Thursday, May 27, 2010

Banks, Disclosure, and Reform

Bankers can’t have it both ways. Either they are going to have to honestly disclose their positions or they are going to face more and more intrusion into their operations.

The honesty factor is a concern if banks continue to publically lie about their balance sheet positions. I have written about this before in my May 5 post “Can the Financial System Still be Trusted”, Others are providing clearer evidence of this behavior. See the Wall Street Journal of May 26, “Banks Trim Debt, Obscuring Risks”, The Journal followed this with another on May 27, “BofA, Citi Made ‘Repos’ Errors”

If banks want our trust, they are going to have to be honest with us.

The disclosure factor I am referring to pertains to mark-to-market accounting. The Financial Accounting Standards Board has proposed that commercial banks mark the value of their loan portfolios to “fair value” standards. Banks already use mark-to-market accounting for other assets on their balance sheets, although they basically don’t like this requirement.

The general argument provided by the bankers is that this mark-to-market requirement would require banks to take “big losses” on loans during certain periods of economic distress and this “could” be misleading because the loans “would probably still pay off over time” This analysis is from today’s New York Times:

This argument infuriates me. I have been the President and CEO of two financial institutions and the CFO of a third, all publically traded companies, and if I have heard this argument one time I have heard it a thousand times. And, in most cases, the statement has referred to loans that eventually were written down or written off.

The argument, ironically, is not applied to the loans that do perform! My experience is that the claim is a defensive statement from a loan officer or bank executive that is overly sensitive to the fact that they have not performed and don’t want this fact publically recognized.

I would add two things to this discussion. First, when loans start to go bad, a good management should want to identify the problems as soon as possible so that they can do something about them. Postponing dealing with loans that are experiencing some trouble can only lead to more trouble in the future. Well run institutions are ones that deal with their problems “up front” and do not try and hide them in the hopes that they will go away.

Second, bankers take risks: credit risk, interest rate risk, liquidity risk, leverage risk, and other forms of risk. This is their job. But, there is a cost of taking risk. As we have seen from the recent financial buildup and collapse, during periods of credit inflation, asset bubbles, and other cases of excess, bankers push the edge taking on more credit risk, more interest rate risk, more leverage risk, and so on.

In order to maintain our trust in banks and the banking system we need to know what the banks have done and how their decisions have affected the value of the assets on their balance sheets.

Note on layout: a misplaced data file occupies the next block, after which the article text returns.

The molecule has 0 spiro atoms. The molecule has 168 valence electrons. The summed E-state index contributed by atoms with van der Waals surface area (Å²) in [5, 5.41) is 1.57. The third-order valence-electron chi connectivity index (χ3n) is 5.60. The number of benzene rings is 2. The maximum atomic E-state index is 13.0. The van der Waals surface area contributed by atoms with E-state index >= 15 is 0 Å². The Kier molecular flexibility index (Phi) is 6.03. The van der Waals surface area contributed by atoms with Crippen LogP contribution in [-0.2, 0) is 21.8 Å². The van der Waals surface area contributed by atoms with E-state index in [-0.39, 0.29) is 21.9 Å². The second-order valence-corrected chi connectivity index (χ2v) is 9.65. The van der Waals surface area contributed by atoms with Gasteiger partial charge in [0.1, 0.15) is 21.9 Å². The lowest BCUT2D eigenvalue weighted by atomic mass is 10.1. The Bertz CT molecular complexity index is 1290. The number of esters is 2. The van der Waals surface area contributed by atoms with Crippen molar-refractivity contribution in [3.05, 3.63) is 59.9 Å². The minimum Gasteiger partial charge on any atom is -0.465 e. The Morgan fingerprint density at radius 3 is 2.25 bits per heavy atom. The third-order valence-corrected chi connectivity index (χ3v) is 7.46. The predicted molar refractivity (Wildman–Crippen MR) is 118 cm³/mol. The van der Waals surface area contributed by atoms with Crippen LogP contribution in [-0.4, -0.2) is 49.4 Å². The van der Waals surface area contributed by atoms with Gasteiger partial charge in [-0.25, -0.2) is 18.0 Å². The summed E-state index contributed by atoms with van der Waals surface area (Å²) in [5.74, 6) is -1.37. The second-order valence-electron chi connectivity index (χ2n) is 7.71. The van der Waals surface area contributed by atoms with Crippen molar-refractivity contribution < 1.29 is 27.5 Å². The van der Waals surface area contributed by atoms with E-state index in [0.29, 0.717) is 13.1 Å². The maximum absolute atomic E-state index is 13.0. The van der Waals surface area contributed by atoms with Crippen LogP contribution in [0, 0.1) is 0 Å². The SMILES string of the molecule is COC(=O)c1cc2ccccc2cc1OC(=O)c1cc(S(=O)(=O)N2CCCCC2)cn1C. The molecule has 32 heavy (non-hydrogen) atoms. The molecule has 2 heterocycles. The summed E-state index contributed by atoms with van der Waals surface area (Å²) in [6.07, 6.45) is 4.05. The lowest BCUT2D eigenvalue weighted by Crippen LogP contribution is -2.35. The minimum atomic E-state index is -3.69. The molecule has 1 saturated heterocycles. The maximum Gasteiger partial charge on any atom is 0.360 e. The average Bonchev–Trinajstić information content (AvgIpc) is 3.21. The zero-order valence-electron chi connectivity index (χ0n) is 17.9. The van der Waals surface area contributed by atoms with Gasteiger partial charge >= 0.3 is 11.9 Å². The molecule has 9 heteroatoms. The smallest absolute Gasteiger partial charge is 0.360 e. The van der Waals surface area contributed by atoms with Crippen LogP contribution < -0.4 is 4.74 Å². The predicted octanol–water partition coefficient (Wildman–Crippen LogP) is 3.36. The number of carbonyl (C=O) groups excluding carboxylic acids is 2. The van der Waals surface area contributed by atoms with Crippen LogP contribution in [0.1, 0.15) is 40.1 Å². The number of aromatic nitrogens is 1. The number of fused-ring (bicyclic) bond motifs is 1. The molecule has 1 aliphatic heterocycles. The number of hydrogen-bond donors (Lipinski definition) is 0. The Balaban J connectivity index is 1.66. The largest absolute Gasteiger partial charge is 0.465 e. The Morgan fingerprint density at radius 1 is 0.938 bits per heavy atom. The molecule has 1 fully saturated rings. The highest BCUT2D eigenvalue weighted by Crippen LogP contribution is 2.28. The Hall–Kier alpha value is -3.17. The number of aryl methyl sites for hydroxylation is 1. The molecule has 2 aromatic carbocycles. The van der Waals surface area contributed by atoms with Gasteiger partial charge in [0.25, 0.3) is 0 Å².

“Critics of applying fair value to loans have said the existing use of fair value has deepened the financial crisis by forcing financial firms to take unjustified losses on assets that shrank in value when market conditions worsened temporarily.” (See

Come on, be big boys and girls. You made the decisions! Accept the consequences of those decisions!

In terms of financial reform, I am more in favor of using “early warning” systems like the one recently proposed by Oliver Hart and Luigi Zingales in the journal National Affairs ,, and “To Regulate Finance, Try the Market” in Foreign Policy, But, to go this route, financial institutions should be open to full disclosure and accounting transparency. I will write more on the Hart/Zingales approach in the near future.

I happen to believe that this kind of behavior, the encouragement of openness and transparency, represents good management practices. (See my post “On Audits and Auditors”, Using a sports analogy again: good teams and good players do not rely on trickery…they just outperform other teams and players that have to use deceit and deception to try and get the upper hand!

Good managers and good managements are not afraid of “the open air”!

The alternative is for there to be more explicit attempts to regulate and control the financial institutions. Going this direction ultimately fails (see my post “The ‘Sound and Fury’ of Banking Reform”, but it is time consuming, expensive and inconvenient in the process. And, choosing this path leads to ‘cat-and-mouse’ games that do not contribute to increasing the public’s faith and trust in the banking system and the regulators.

This seems to be one of the major problems of modern America. In my memory, there was a time when we could have faith and trust in our business and financial institutions and in our government and in each other. This ‘faith and trust’ is sorely missing now. It would be nice if some leaders appeared that actually tried to restore these characteristics to our national life. I just don’t see any of this kind of leadership on the horizon.

In my mind, banks need to take a leadership position on the “Disclosure” process and assume a stance that is more disciplined than would be imposed by any regulatory standard. In doing this they would take control of the issue.

Or, they must accept the lack of faith and lack of trust that follows a government-led effort to constrain and control them. They cannot fight disclosure and fight greater government oversight at the same time.

1 comment:

怡潔 said...